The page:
Sports (and the rest of us) should support the troopsA balding man must still comb his hair; someone with a sweet tooth must take a bite from a brownie. And a soldier must do his job. We all do things that we don’t want to do at some point in life. We grumble, we dream of lottery tickets.
But the next time you think your job stinks, think about the soldiers in Iraq. Think about the young Koreans who are going there. They are soldiers, marked men to some, regardless of their purpose.
Stopping by the community bulletin board at my alma matter, I read a message left by a kid named Shin Kue. It said, “Hello everyone, I am soon leaving for Iraq.”
I have never met Shin; the only connection is my college. But I could not help but pray for this brave kid who seemed suspended between the reality of going to serve in a war zone, and having been a student a short while ago. I pictured him strolling around campus, thinking about a date with his sweetheart.
In times like these, games may seem unimportant. It’s worth taking the time, however, to contemplate what the sporting community can do.
We have stadiums in our country that could be renamed. Soldier Field, home of the Chicago Bears, comes to mind. Playing the national anthem before and after the game while a picture of the brave young men is shown on the scoreboard is another thing we could do.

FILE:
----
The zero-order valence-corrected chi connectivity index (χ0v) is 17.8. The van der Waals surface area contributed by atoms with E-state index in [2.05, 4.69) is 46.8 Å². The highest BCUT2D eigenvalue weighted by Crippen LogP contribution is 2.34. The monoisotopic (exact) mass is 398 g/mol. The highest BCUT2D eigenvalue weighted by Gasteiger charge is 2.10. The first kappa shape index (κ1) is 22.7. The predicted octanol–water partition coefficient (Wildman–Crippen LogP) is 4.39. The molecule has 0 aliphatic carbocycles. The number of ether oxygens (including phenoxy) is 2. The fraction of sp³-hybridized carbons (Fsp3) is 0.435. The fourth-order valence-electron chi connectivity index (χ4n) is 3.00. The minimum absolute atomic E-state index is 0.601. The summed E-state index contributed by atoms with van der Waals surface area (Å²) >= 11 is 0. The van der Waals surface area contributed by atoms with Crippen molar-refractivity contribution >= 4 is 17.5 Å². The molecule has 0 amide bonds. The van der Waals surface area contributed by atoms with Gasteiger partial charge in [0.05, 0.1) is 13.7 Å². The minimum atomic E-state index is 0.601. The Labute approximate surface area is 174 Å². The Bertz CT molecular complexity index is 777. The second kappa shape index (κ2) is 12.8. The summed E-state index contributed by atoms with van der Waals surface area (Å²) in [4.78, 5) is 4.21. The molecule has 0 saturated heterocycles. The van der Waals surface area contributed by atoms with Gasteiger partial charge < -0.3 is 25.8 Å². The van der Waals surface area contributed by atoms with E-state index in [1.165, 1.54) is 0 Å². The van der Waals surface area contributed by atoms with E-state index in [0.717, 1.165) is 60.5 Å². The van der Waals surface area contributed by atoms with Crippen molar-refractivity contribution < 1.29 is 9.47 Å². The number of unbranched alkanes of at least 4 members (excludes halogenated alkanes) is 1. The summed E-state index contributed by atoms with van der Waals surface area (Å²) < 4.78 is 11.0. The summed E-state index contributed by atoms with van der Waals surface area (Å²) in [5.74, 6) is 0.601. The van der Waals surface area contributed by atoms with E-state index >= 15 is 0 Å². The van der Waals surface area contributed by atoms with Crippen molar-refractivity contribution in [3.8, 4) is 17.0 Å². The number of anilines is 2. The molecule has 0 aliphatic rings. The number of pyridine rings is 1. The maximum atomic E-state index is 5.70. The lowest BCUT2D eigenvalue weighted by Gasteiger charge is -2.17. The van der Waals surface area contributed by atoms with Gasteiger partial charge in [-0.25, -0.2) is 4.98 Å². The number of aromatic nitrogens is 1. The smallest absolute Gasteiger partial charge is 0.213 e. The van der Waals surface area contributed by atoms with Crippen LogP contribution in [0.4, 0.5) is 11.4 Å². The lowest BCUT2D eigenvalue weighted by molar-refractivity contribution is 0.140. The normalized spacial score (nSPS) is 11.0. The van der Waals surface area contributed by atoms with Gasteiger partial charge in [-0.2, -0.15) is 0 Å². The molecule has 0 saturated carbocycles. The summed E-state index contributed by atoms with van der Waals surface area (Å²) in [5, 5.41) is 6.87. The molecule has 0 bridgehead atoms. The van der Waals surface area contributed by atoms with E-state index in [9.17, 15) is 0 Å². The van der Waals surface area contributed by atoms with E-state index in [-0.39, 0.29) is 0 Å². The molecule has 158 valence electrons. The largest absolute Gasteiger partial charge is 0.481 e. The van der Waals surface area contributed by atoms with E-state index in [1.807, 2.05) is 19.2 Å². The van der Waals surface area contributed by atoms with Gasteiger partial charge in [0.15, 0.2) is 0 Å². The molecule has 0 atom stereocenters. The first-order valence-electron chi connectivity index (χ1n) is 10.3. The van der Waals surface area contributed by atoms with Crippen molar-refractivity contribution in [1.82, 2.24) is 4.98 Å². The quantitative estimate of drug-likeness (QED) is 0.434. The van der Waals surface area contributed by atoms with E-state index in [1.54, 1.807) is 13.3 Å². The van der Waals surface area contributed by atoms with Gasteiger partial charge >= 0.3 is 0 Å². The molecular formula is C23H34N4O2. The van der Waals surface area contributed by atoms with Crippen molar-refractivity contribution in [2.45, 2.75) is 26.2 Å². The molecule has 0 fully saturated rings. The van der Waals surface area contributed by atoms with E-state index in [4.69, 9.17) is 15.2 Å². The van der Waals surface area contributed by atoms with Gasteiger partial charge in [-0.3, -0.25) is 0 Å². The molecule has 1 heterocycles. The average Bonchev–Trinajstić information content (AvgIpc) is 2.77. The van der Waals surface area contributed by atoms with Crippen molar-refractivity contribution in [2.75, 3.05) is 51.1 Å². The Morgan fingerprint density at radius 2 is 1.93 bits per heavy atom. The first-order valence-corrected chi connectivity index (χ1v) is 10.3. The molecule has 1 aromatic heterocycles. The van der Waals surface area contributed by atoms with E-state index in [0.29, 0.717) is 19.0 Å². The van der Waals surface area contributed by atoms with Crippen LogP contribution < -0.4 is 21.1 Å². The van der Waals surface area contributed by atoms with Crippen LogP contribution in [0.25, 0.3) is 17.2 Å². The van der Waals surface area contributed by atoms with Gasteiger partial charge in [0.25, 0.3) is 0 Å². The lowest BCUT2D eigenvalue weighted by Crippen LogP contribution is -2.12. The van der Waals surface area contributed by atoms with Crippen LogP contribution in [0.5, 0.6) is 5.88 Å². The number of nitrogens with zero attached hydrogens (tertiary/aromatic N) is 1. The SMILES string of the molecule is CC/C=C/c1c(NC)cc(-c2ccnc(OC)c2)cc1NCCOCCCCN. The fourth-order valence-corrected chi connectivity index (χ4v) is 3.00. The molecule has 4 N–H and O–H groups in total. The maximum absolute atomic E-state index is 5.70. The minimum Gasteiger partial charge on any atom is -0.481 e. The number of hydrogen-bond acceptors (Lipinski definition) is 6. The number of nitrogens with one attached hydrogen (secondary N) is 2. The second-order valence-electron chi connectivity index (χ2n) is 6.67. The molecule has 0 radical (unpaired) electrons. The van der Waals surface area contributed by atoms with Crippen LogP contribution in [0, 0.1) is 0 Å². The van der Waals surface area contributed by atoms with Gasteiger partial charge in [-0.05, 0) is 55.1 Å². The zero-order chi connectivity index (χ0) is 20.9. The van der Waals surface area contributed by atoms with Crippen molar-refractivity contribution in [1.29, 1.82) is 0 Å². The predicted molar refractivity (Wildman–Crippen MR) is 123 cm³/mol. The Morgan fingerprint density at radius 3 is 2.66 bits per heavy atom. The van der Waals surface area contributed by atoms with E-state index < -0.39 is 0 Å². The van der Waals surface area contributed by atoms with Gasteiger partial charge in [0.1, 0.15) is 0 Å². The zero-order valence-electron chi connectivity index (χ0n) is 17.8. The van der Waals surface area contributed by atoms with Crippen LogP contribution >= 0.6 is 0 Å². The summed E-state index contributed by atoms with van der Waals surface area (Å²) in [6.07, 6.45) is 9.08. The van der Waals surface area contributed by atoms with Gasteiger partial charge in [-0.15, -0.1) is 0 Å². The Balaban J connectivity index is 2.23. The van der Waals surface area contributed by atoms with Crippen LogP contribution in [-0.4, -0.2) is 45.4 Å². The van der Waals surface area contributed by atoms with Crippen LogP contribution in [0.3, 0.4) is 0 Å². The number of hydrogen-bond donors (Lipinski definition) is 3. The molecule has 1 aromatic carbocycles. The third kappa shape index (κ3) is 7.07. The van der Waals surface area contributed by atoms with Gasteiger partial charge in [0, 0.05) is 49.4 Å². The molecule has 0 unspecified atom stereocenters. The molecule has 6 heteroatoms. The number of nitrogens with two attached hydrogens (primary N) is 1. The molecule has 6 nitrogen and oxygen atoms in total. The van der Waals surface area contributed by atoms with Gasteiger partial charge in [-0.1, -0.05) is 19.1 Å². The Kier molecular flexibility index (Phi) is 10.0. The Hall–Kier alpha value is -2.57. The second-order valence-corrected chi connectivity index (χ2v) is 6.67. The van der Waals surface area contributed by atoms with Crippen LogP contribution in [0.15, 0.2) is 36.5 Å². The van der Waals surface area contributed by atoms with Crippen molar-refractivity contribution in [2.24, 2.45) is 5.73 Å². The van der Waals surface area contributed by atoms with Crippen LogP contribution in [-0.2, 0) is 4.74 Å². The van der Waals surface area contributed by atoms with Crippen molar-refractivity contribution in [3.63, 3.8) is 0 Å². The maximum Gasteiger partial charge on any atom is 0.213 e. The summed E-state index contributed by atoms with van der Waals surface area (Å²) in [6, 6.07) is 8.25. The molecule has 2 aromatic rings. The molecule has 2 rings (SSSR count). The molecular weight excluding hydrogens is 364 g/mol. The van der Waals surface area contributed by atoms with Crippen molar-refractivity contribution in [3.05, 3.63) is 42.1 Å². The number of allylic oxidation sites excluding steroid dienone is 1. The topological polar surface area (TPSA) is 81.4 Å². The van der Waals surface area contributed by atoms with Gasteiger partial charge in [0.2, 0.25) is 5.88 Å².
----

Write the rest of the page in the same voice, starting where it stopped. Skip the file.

Our commentators and broadcasters could mention their names and wish them the best on behalf of our nation. Whether they get satellite TV or the games taped and shipped to them, it would give them a tremendous boost.
Our soldiers will do their job at the risk of a bullet piercing their flak jackets. Someone won’t be able to watch any more ball games. There will be one less voice to chant “daehanminguk” when the national soccer team plays.
If we don’t acknowledge their sacrifice, we are even lower than the draft dodgers who apparently can’t go into the army because of health reasons, but can play 36 holes of golf.
Cheerleaders at all sporting events should hold up placards cheering our troops when they leave.
After our troops have been deployed, there might be more anti-war demonstrations. I am no warmonger, but I believe in troop morale, and a demonstration does not help them. Before anyone goes out into the street, I want them to write a letter to our troops. I want them to send soccer balls, ping-pong paddles, basketballs and baseball gloves so that they can try to relax, even with the knowledge that a sniper is lurking around every corner.
Forget the oil, forget the politics. But let’s not forget the youngsters out there. If he’s your brother, write a letter. If he’s your son, tell your neighbors about it and put a flag in the window. If he’s your friend and you see him on leave, buy him a cold one and tell him you are proud. Tell him you are proud that he is doing a job nobody wants to do. And if he is someone you don’t know, just pray for him.
by Brian Lee
with the Korea JoongAng Daily
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